Todd Bowles' future with the Jets is a fait accompli, but there is another gigantic piece to the puzzle that must be finalized before this wayward franchise can move forward.
What should the powers that be do with general manager Mike Maccagnan?
When the wheels fall off like they have this season, nobody is immune to criticism. Bowles has absorbed his fair share of body blows. The players' repeated on-field brain cramps have been dissected ad nauseum.
So, where does that leave the man responsible for supplying talent?
Maccagnan won't be mistaken for Hall of Fame GM Ron Wolf anytime soon, but the smart course for the Jets would be to retain him for myriad reasons.
Although nothing is written in stone yet, my understanding is that Maccagnan will likely be back and play an important role in hiring the next head coach. It's undeniable that Maccagnan has made his fair share of mistakes, but there's a belief inside the building that he can improve with a new reporting structure.
The current set-up has created division, friction and passive-aggressive petulance between Maccagnan and Bowles, according to sources. Their partnership, a shot-gun marriage arranged by consultant Charley Casserly and approved by Woody Johnson four years ago, has eroded through the years.
Both are culpable for the current state of affairs, but the belief inside the organization is that Maccagnan can learn from his missteps. However, the brain trust has lost faith that Bowles will be able to correct his shortcomings as a head coach.
Here's the unvarnished truth about Maccagnan and Bowles' relationship: They do not share the same vision or views on players regardless of what each has said publicly through the years. Sources said that both have been professional towards each other, but they don't think that either of them truly respects the other's ability to identify talent and have a plan for success.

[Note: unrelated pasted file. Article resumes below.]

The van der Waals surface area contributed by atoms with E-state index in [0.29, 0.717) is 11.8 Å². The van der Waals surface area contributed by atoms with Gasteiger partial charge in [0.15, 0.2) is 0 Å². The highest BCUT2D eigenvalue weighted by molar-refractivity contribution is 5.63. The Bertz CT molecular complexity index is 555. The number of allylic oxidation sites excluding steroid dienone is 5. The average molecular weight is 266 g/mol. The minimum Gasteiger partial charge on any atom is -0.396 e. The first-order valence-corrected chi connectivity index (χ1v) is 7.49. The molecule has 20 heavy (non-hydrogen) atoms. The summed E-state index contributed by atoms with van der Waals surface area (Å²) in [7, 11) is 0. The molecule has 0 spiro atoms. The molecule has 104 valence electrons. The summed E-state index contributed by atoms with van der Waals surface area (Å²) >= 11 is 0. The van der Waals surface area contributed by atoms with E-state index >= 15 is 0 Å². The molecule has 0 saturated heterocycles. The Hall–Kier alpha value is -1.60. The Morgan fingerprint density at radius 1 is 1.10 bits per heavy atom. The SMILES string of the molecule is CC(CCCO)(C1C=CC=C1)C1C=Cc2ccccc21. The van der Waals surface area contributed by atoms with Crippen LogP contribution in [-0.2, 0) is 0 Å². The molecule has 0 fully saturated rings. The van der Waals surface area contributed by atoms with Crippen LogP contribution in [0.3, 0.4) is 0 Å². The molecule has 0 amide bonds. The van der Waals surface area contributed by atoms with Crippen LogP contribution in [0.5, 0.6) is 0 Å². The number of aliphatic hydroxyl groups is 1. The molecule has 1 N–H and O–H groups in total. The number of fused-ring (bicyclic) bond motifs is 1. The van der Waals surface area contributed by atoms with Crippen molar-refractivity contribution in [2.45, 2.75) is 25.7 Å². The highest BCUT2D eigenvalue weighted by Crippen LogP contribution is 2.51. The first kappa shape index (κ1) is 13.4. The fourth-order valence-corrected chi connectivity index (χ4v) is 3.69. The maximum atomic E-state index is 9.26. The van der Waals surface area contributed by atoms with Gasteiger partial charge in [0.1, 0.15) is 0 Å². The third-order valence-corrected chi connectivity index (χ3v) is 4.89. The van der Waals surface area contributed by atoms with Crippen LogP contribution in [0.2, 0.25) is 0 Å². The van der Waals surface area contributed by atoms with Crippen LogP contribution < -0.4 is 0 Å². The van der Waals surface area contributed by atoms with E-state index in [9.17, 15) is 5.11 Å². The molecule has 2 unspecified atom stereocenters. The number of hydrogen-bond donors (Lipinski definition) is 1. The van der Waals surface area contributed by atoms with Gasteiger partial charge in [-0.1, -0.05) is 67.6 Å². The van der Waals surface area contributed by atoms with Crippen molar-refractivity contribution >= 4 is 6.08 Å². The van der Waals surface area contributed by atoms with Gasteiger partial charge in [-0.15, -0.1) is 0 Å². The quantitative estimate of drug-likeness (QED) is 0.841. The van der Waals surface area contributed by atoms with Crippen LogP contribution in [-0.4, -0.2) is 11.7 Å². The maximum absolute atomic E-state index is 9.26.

Neither technically reports to each other. Each has a direct line to ownership. It's an inherently flawed structure that has reared its ugly head on many occasions in the past few years.
The Jets would be wise to give Maccagnan an opportunity to hire a head coach who truly shares his team-building philosophies and reports directly to him. Blowing it all up and starting for scratch would do more harm than good given the dynamics at play.
There's no reason at this point to give Maccagnan a contract extension after giving him one through 2020 last December, either. The Jets should protect themselves and evaluate how the next two seasons unfold under Maccagnan and the new coach. If the franchise is trending in the right direction by the end of the 2020 season, it would easy enough to give the GM an extension at that point.
This is the smart path for CEO Christopher Johnson after Woody Johnson unwittingly created a challenging environment in the wake of the Rex Ryan-John Idzik back-stabbing-hate fest. Woody Johnson had good intentions by creating parallel reporting tracks for Bowles and Maccagnan after the previous mess, but it wound up being detrimental to the organization.
Maccagnan has contractual control over the 53-man roster, but he repeatedly has bent over backwards to supply his coaches with players that they preferred to foster a healthy working environment ... even if he had reservations about the player.
It didn't always happen, but it happened enough. Coaches wanted the GM to trade up for University of Tennessee running back Alvin Kamara in the 2017 draft, according to sources. Maccagnan didn't want to part with premium draft capital. The coaches obviously were right on that one.
Maccagnan, however, has been a team player for the most part.
Case in point: Gang Green drafted Alabama wide receiver ArDarius Stewart in the third round last year because then-offensive coordinator John Morton believed that the former Alabama wideout would be his version of Steve Smith, according to sources. So, Maccagnan trusted his coaches enough to invest a premium pick in the kid. It didn't take long for Morton to sour on Stewart, who was marginalized as a rookie before getting cut this season.
Nothing slows the rebuilding process like fickle coaches who don't quite know which kinds of players they want in their system. Bowles' revolving door of offensive coordinators (three in four years) hasn't exactly helped matters, either. How can you build a team with a different scheme/system every year?
No continuity, no chance.
It's incumbent upon Maccagnan to better trust his own area of expertise even if it means ticking off the next coaching staff from time to time. Remember: The Johnsons hired Maccagnan primary because of his scouting chops. A reporting structure that calls for the coach to report directly to the general manager should help matters. Bowles was empowered to go directly to ownership on several key personnel matters, because, well, he didn't have to answer to Maccagnan.
Regardless, Maccagnan must improve his draft record. Truth be told, he's had his fair share of whiffs.